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Conquistador Girolamo Benzoni, one of the first to taste the spicy Aztec beverage called cacahuatl, wrote, “It seemed more a drink for pigs than a drink for humanity. I was in this country for more than a year and never wanted to taste it, and whenever I passed a settlement, some Indian would offer me a drink of it and would be amazed when I would not accept, going away laughing. But then, as there was a shortage of wine. . . .” Benzoni, a sojourner in Mexico, was forced to relent. The taste he found “somewhat bitter” and noted “it satisfies and refreshes the body but does not inebriate.”
The drink had come to the Aztecs from their predecessors, the Mayas, and had originated with their predecessors, the Olmecs, who had domesticated the cacao tree three thousand years before. Made from the cacao seed, the drink was said to possess mystical properties and was consumed primarily by Aztec rulers and priests during sacred ceremonies.
Making cacahuatl was a tedious affair that involved roasting the cacao seeds—also called nuts or beans—to a precise degree of doneness, removing the shells, grinding them on stone to a paste, mixing that with other dried and ground ingredients like chili pepper, vanilla, flowers, and spices, dissolving the results in water, and pouring it from one vessel to another, back and forth, until it developed a foamy froth. The Aztecs drank it at room temperature.
The conquistadors sweetened New World cacahuatl with another exotic ingredient—Old World sugar—and called it chocolate.
Other Spaniards shared Benzoni’s opinion of the Aztec beverage but grasped its benefits: “He who drinks a cup of this liquid, no matter how far he walks, can go a whole day without eating anything else.” An “anonymous gentleman” in Hernando Cortes’s party proclaimed the nutritious liquid food “the healthiest thing.” The Spanish noted that the beverage stimulated the senses in general and, they believed, one sense in particular—it was widely considered an aphrodisiac. Still, they didn’t like the taste. But, sweetened, they served it hot with breakfast for its energy boost.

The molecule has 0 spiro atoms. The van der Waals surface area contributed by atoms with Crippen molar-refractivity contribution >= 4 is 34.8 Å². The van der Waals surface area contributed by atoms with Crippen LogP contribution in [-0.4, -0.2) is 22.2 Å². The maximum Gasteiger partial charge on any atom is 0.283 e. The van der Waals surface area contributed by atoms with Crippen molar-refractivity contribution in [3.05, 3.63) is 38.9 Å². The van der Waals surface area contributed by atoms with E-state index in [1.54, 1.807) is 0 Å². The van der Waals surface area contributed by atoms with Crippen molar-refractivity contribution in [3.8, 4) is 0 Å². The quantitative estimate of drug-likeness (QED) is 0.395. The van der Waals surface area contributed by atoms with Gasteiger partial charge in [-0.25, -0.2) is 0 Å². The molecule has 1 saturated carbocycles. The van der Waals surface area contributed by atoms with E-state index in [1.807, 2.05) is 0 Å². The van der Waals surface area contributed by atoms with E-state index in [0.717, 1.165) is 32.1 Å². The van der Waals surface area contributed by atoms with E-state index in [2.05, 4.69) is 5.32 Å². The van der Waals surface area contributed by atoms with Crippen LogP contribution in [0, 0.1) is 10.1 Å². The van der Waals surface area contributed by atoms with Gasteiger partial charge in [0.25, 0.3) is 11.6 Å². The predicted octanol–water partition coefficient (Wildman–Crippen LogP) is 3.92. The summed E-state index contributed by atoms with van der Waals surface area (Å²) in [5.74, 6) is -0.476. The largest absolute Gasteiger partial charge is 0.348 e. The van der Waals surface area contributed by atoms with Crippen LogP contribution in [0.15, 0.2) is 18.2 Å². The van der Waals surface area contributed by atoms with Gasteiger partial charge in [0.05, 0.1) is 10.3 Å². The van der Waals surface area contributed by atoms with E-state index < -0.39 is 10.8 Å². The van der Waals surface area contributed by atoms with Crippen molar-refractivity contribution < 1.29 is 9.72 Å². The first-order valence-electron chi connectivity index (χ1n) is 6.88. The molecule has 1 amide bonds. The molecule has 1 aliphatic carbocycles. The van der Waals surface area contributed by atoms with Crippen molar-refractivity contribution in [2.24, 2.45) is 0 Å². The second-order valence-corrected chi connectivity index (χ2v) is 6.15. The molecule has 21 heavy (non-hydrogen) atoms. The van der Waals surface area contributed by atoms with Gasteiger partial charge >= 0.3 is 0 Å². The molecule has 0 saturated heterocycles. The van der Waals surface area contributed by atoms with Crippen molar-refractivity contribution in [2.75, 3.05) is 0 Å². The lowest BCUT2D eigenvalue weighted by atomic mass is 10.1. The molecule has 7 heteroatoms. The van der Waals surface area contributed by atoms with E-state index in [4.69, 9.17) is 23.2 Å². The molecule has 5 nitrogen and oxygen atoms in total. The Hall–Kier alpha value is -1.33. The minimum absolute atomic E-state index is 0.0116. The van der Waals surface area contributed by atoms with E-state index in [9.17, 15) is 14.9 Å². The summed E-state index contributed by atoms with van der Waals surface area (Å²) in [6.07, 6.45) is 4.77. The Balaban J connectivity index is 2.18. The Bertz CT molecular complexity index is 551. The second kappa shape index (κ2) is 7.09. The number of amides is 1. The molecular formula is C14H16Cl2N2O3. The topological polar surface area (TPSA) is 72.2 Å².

Of concern to Catholics was chocolate’s definition. Was it a food or a drink? This had serious religious implications: if it was a food, it could not be consumed on fast days. Theologians and popes debated the question for two hundred years.
Yes, one drank chocolate, but then again, so many foods could be added to it, including bread crumbs, eggs, and milk, that it functioned more like a food than a beverage. And there was no denying that the highly caloric drink alleviated hunger pangs. Complicating matters was its reputation as a sexual stimulant, something that seemed doubly sinful on a holy day. In the end, those who judged it a beverage prevailed. Protestants and Jews did not share the Catholics’ concerns.
The first recorded instance of chocolate in Spain came in 1544 when a gift of cacao seeds was presented to King Philip II. The steady stream of priests, soldiers, and aristocrats back and forth across the Atlantic for the previous five decades makes it likely, however, that it reached Spain earlier than that. The Spanish kept the ingredients to themselves for almost a century.
Initially, all the chocolate was consumed by the Spanish aristocracy, not re-exported, so few people outside Spain and Portugal came into contact with it. As supplies of sugar and cacao increased, chocolate drinking spread gradually throughout the courts of Europe and became the preferred beverage of the rich and royal.
Only the rich and royal could afford it. The drink was time-consuming to make, and its exotic ingredients—cacao, sugar, and spices—had to be imported from faraway continents. All were labor-intensive crops that required large plantations with many slaves. Increased demand spurred the Spanish to spread cultivation of the "chocolate nut tree" throughout their ballooning empire, from the West Indies to the Philippines.